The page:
Welcome to the January 20th, Mid-Week Report!
PHOTO OF THE WEEK: OLYMPIC CHAMP BIKE
BMC just dropped us a quick note to show-off Olympic champion Greg Van Avermaet’s latest ride – his second generation of the vaunted Teammachine SLR01, only now with a celebratory golden cockpit and top tube as a tribute to his Olympic title.
The parts spec includes: Campagnolo EPS Super Record drivetrain with Campagnolo Bora WTO wheels mounted with Pirelli tires, Look pedals and a Fizik saddle.
Read our review of the budget-friendly BMC Teammachine SLR 02
FIRST LOOK: CANYON AEROAD CFR
CANYON’S NEW SPEED MACHINE
It was back in 2014 that Canyon first unleashed their highly sculpted Aeroad, which, as the name implies, was their entry into the aero road category of skinny-tire bikes. The bike was an immediate success in both the world of WorldTour pro riders and all the recreational weekenders who dreamed of riding as fast as the pros.
Recently, we drove down to the Canyon headquarters to pick up an all-new Aeroad CFR. While the CFR is Canyon’s high-end effort, the German marque is making the aero frame available as a complete bike for those who don’t want to spend over $4000.
MAVIC YELLOW IS GONE
Shimano will replace Mavic as the neutral service provider at the Tour de France as well as all other Amaury Sport Organization races starting at Paris-Nice on March 7. Mavic began its neutral service in 1973 for bike races but its sponsorship has come to an end at the biggest race of the year. Mavic has had financial hardships, applying for receivership in Europe late last year.
Shimano has stepped up to replace the iconic yellow cars with their own bright blue service vehicles to supply stranded riders with necessary aid.
VIDEO: AETHOS VS MIN.D. REVIEW
Let’s be honest, no matter how much many of us like to see ourselves in the image of our favorite pro riders, it’s only an illusion. And yet, for far too long the bike industry has prioritized what the pros need as a means of designing and spec’ing bikes for the rest of us. Some of those things are good and have helped advance the road market, but the majority are to gain milliseconds at the sacrifice of everything else.
With that in mind, what we have here are two new bikes that launched simultaneously with you—and not the paid athlete—in mind. Sure, just as with many products, there will be plenty of riders who feel they don’t relate. We are not oblivious to the fact that we all want to emulate at some point the pro peloton, but at what point do we accept our position and use the tools that will amplify our level of riding?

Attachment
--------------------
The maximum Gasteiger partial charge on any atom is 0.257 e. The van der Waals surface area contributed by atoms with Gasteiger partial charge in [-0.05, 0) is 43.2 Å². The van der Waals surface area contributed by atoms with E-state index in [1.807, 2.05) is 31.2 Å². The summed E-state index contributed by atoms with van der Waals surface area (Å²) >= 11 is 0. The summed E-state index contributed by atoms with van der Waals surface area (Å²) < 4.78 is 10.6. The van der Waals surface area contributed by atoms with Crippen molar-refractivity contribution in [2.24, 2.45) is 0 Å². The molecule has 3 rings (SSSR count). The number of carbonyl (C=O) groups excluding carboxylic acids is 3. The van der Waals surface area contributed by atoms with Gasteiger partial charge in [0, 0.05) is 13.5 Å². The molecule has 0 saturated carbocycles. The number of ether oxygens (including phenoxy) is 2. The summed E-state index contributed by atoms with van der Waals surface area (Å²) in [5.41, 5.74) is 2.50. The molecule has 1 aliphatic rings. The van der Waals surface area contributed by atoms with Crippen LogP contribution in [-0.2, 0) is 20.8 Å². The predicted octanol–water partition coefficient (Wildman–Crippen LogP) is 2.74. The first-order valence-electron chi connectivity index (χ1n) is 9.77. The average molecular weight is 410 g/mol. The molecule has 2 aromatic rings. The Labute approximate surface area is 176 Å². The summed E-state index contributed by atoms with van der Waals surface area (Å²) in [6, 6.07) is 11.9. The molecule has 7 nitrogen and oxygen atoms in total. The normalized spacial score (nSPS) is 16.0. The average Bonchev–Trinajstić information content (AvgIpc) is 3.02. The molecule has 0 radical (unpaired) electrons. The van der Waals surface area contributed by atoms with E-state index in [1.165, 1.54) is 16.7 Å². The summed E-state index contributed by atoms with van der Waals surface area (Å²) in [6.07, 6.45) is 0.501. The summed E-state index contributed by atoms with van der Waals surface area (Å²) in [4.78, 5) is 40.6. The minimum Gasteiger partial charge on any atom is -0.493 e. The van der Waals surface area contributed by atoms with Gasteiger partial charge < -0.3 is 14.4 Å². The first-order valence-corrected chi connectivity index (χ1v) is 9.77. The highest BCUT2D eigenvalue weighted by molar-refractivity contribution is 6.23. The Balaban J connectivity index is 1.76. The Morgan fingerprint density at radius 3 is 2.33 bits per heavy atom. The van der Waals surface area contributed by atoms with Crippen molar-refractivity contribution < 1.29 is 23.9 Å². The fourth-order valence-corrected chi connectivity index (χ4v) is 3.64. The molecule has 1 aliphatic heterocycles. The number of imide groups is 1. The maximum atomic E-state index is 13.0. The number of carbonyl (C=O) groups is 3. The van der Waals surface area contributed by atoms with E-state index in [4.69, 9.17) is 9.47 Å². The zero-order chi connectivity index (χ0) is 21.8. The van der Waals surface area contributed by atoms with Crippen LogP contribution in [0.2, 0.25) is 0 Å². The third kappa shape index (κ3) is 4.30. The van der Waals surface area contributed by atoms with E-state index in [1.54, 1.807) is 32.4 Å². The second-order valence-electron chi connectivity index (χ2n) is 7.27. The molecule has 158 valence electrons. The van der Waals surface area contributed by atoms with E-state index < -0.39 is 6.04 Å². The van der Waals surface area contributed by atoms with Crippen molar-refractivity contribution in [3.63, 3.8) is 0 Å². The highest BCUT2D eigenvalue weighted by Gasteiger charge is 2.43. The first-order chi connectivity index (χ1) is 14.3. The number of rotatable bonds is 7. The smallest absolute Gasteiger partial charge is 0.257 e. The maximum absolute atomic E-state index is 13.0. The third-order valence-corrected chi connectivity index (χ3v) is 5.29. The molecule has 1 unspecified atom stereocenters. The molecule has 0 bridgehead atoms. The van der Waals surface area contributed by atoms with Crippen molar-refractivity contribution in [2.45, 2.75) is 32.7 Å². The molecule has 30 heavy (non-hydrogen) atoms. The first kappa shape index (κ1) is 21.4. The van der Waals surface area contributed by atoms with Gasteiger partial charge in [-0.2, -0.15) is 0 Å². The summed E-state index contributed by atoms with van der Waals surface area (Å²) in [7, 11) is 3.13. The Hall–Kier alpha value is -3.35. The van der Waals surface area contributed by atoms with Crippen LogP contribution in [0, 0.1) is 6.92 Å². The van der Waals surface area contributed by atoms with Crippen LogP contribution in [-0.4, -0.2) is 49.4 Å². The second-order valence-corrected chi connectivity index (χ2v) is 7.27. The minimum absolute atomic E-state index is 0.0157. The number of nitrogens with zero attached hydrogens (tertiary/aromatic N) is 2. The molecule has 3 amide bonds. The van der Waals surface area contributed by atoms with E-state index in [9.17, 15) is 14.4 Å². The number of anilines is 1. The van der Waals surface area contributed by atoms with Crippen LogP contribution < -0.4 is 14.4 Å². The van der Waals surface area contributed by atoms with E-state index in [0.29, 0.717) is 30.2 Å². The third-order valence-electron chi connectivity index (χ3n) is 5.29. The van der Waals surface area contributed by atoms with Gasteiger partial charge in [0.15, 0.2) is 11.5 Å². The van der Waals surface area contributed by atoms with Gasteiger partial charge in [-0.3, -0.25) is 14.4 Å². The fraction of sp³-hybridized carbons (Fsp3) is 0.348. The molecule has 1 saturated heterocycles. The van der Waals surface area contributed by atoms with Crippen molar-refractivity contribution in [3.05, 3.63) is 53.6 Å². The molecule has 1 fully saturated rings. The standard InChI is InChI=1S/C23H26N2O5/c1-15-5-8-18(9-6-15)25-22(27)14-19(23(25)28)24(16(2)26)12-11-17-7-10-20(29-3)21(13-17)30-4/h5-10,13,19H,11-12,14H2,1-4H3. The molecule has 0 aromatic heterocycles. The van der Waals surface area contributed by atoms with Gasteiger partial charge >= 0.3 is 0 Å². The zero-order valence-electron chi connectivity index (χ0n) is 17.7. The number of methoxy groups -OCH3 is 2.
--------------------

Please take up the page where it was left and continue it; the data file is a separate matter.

BIKE OF THE WEEK: STATE BIKE CO. ALL ROAD
The 6061 Black-Label All Road combines all the best of State’s prior Black Label and All Road bikes. Starring a lightweight shaped 6061 alloy frameset and matching carbon fork, the complete is equipped with house-brand components to maximize both performance and value.
State built the Black Label All-Road frame from 6061 aluminum for maximum performance, allowing the rider to get the most out of every pedal stroke. Aluminum is known for being both light and incredibly responsive to the rider, making it the ideal frame for covering ground quickly over any road surface. The bike’s geometry is tailored to be comfortable for long days in the saddle on and off the road. The frame uses thru-axles with 100/142 spacing, along with massive tire clearance (700×45 or 650×50) this gives the bike compatibility with a myriad of wheelset options/sizes. Two bottle mounts and fender mounts make it a long ride champ in all conditions, while internal main triangle cable routing keeps it looking clean.
OPERATION ADERLASS COMES TO A CLOSE
On Friday, Senior figures in German sport welcomed the prison sentence handed to the doctor at the center of
“Operation Aderlass” the international blood-doping trial in Munich in the first major test of Germany’s anti-doping laws.
Dr Mark Schmidt, 42, has been sentenced to four years, 10 months for masterminding an international blood doping ring between 2012 and 2019.
“Finally we are seeing a verdict that includes draconian penalties for those cheating in sport,” said Alfons Hoermann, president of the German Olympic Sports Confederation, after the verdict.
Schmidt has also received an additional ban from practicing medicine for a further three years and was fined $191,821.
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